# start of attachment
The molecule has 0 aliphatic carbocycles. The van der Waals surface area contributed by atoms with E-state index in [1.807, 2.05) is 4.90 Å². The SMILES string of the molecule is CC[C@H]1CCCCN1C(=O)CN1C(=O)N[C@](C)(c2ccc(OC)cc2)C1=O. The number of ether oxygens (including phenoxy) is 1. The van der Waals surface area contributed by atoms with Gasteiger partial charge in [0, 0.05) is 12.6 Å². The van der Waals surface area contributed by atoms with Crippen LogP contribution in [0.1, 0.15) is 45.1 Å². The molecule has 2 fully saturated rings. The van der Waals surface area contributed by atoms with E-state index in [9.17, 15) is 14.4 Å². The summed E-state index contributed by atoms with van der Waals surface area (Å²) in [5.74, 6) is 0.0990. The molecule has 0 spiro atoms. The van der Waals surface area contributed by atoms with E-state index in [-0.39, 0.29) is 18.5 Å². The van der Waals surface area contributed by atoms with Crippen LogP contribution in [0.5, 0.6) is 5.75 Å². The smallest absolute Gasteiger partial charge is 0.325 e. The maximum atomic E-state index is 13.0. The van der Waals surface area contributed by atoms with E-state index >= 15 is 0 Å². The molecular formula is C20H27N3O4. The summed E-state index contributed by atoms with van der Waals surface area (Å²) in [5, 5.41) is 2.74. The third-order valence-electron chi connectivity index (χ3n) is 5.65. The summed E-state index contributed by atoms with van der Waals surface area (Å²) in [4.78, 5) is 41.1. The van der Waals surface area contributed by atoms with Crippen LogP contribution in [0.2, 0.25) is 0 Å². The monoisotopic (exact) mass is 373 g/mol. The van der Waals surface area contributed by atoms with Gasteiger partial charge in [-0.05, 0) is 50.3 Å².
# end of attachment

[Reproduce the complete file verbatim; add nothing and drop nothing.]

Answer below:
The molecule has 0 aliphatic carbocycles. The van der Waals surface area contributed by atoms with E-state index in [1.807, 2.05) is 4.90 Å². The SMILES string of the molecule is CC[C@H]1CCCCN1C(=O)CN1C(=O)N[C@](C)(c2ccc(OC)cc2)C1=O. The number of ether oxygens (including phenoxy) is 1. The van der Waals surface area contributed by atoms with Gasteiger partial charge in [0, 0.05) is 12.6 Å². The van der Waals surface area contributed by atoms with Crippen LogP contribution in [0.1, 0.15) is 45.1 Å². The molecule has 2 fully saturated rings. The van der Waals surface area contributed by atoms with E-state index in [9.17, 15) is 14.4 Å². The summed E-state index contributed by atoms with van der Waals surface area (Å²) in [5.74, 6) is 0.0990. The molecule has 0 spiro atoms. The van der Waals surface area contributed by atoms with E-state index in [-0.39, 0.29) is 18.5 Å². The van der Waals surface area contributed by atoms with Crippen LogP contribution in [0.5, 0.6) is 5.75 Å². The smallest absolute Gasteiger partial charge is 0.325 e. The maximum atomic E-state index is 13.0. The van der Waals surface area contributed by atoms with E-state index >= 15 is 0 Å². The molecular formula is C20H27N3O4. The summed E-state index contributed by atoms with van der Waals surface area (Å²) in [5, 5.41) is 2.74. The third-order valence-electron chi connectivity index (χ3n) is 5.65. The summed E-state index contributed by atoms with van der Waals surface area (Å²) in [4.78, 5) is 41.1. The van der Waals surface area contributed by atoms with Crippen LogP contribution in [0.2, 0.25) is 0 Å². The monoisotopic (exact) mass is 373 g/mol. The van der Waals surface area contributed by atoms with Gasteiger partial charge in [-0.05, 0) is 50.3 Å².